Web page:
But Linklater, who continues to live far from the coasts in the cozy hipster confines of Austin, Texas, seems to be thriving. Part of this is that he so far has avoided tackling a massive Hollywood project, favoring instead modestly budgeted comedies unencumbered by excessive expectations. This strategy worked brilliantly in School of Rock, a truly felicitous entertainment that featured a witty script from fellow indie star Mike White (Chuck and Buck, The Good Girl) and a perfectly boisterous performance from Jack Black. But it was Linklater's complicity with the ebullient charm of the kids that really made School of Rock shine.
Bad News Bears appears to be an effort to follow the School of Rock formula by placing a charismatic, anti-establishment star--in this case, Billy Bob Thornton--in the midst of fouled-mouthed moppets. There's another reason for optimism for Linklater fans. As it happens, the youthful Linklater was a serious baseball player before he discovered Antonioni, Rossellini and Bresson. In Dazed and Confused, his bildungsroman, Linklater's youthful surrogate is a baseball player. No doubt due to Linklater's background, the quality of play is quite good in this movie about a notoriously bad team.
The real bad news, however, is that the movie stinks. In the place of the anti-establishment attitudes of the original, the film leans heavily on a vulgar script, with relentlessly potty-mouthed punch lines landing foul. Worse, Thornton's performance as the alcoholic, washed-up baseball player-turned-coach Buttermaker is sour and distracted. It's one thing that his character doesn't much care if he coaches the kids or not, but the actor should look like he wants to be in the movie. Elsewhere, Greg Kinnear plays the generic hypercompetitive opposing coach in a performance that inches toward a suburban parody while Marcia Gay Harden's overachieving, litigious and tight-assed single mom is all caricature and no humanity--it borders on misogyny.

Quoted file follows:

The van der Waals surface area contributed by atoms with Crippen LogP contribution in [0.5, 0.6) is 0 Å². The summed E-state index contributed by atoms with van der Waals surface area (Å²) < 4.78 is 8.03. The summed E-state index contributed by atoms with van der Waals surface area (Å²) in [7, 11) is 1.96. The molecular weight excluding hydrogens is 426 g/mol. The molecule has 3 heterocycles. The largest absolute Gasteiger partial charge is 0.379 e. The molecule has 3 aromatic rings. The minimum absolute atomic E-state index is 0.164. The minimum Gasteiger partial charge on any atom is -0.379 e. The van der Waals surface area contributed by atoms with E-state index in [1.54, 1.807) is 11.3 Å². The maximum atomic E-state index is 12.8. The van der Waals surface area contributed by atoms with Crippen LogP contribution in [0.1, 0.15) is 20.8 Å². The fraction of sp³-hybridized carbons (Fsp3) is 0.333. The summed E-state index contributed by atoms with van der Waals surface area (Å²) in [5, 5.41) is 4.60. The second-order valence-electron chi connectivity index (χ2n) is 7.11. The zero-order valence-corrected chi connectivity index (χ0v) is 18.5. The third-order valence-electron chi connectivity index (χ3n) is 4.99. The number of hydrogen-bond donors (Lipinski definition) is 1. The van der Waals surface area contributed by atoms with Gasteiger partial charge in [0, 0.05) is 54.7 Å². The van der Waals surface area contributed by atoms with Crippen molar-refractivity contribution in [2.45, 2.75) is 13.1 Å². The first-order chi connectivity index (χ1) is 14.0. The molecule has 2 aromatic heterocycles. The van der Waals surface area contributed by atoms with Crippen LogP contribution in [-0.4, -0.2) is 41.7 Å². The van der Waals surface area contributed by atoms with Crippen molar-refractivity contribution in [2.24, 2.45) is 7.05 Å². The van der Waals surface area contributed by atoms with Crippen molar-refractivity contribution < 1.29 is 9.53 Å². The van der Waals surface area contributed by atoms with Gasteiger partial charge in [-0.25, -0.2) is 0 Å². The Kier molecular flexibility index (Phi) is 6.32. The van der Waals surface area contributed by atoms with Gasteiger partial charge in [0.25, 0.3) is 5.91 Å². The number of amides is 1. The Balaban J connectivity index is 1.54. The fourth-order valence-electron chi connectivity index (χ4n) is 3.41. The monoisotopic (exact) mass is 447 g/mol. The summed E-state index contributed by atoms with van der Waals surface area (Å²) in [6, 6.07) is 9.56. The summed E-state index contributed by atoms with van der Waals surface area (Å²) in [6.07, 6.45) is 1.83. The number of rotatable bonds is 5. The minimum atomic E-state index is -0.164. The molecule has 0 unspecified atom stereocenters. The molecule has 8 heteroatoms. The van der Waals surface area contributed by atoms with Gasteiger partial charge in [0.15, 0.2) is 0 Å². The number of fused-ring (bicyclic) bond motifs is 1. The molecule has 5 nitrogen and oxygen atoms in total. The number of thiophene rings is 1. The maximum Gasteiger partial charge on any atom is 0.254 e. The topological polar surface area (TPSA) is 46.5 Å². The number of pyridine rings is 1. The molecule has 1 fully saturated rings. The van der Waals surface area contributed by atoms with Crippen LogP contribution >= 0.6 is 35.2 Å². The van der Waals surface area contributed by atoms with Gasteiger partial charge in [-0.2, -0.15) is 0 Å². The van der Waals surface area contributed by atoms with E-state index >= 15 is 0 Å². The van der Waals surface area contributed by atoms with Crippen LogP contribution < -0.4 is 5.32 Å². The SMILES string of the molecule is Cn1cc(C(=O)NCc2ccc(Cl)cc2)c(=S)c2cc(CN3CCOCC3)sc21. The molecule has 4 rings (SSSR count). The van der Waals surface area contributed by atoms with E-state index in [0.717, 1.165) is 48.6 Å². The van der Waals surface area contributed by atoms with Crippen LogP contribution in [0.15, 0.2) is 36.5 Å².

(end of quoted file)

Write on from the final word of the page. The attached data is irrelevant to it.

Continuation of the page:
The original film that featured Walter Matthau and Tatum O'Neal was a delightfully scuzzy exemplar of mid-1970s Americana, full of shaggy kids and bad attitudes. Linklater didn't write the script--a clear tipoff, in retrospect--and he makes little effort to update the story or otherwise justify this remake. To the contrary, much of the film's mise en scéne--from the hairstyles to the cars to the motocross bikes and skateboards--seems equally at home in the Ford administration. Ironically, Linklater seems most interested in the brief scenes of pre-teen life away from the ball field, in the tedious outlet store job of Amanda, the star pitcher (played by actual youth baseball talent Sammi Kraft) and her skate punk romance with Kelly, the team's rebellious male star.
For Linklater's sake, one hopes that this film will attract a sufficiently profitable supply of kiddie filmgoers to justify this expenditure of the Austin auteur's time and reputation. Happily, Linklater fans have two far more promising films on the horizon. Next year we'll see A Scanner Darkly, his adaptation of one of Philip K. Dick's allegedly unfilmable stories, which will star Keanu Reeves and Winona Ryder and their doubles, animated in the fashion of Waking Life's characters. But what really gets me holding my breath is the announced project of Fast Food Nation, an adaptation of Eric Schlosser's expose of the Big Mac and fries industry, from the foul cattle feed to the working conditions in the abattoir and at your neighborhood burger joint. With this project, Linklater promises to air out the populist political impulses that he tends to express vaguely in his films. And if making a feature movie of such a sweeping nonfiction muckraker isn't daring enough, he's also found in it a reason to cast Catalina Sandino Moreno, the Colombian beauty who received an Oscar nomination for her debut in last year's Maria Full of Grace.
With such promising tidings, we can banish the bad news without a second thought.